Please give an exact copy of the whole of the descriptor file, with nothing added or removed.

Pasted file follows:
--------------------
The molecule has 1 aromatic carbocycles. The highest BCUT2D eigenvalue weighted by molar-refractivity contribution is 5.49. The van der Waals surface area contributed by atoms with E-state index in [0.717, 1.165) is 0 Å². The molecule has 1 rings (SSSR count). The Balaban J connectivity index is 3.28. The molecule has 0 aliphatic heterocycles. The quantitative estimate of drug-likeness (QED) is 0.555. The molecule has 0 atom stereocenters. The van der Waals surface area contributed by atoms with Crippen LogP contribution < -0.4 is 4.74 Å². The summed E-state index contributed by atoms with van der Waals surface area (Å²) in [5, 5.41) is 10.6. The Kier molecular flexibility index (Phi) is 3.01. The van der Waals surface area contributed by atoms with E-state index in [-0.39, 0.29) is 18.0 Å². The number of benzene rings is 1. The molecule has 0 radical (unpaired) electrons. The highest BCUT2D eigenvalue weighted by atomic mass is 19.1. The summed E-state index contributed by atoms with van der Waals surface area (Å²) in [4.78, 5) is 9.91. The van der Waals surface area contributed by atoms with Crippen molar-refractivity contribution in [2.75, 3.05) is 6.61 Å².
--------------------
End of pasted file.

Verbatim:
The molecule has 1 aromatic carbocycles. The highest BCUT2D eigenvalue weighted by molar-refractivity contribution is 5.49. The van der Waals surface area contributed by atoms with E-state index in [0.717, 1.165) is 0 Å². The molecule has 1 rings (SSSR count). The Balaban J connectivity index is 3.28. The molecule has 0 aliphatic heterocycles. The quantitative estimate of drug-likeness (QED) is 0.555. The molecule has 0 atom stereocenters. The van der Waals surface area contributed by atoms with Crippen LogP contribution < -0.4 is 4.74 Å². The summed E-state index contributed by atoms with van der Waals surface area (Å²) in [5, 5.41) is 10.6. The Kier molecular flexibility index (Phi) is 3.01. The van der Waals surface area contributed by atoms with E-state index in [-0.39, 0.29) is 18.0 Å². The number of benzene rings is 1. The molecule has 0 radical (unpaired) electrons. The highest BCUT2D eigenvalue weighted by atomic mass is 19.1. The summed E-state index contributed by atoms with van der Waals surface area (Å²) in [4.78, 5) is 9.91. The van der Waals surface area contributed by atoms with Crippen molar-refractivity contribution in [2.75, 3.05) is 6.61 Å².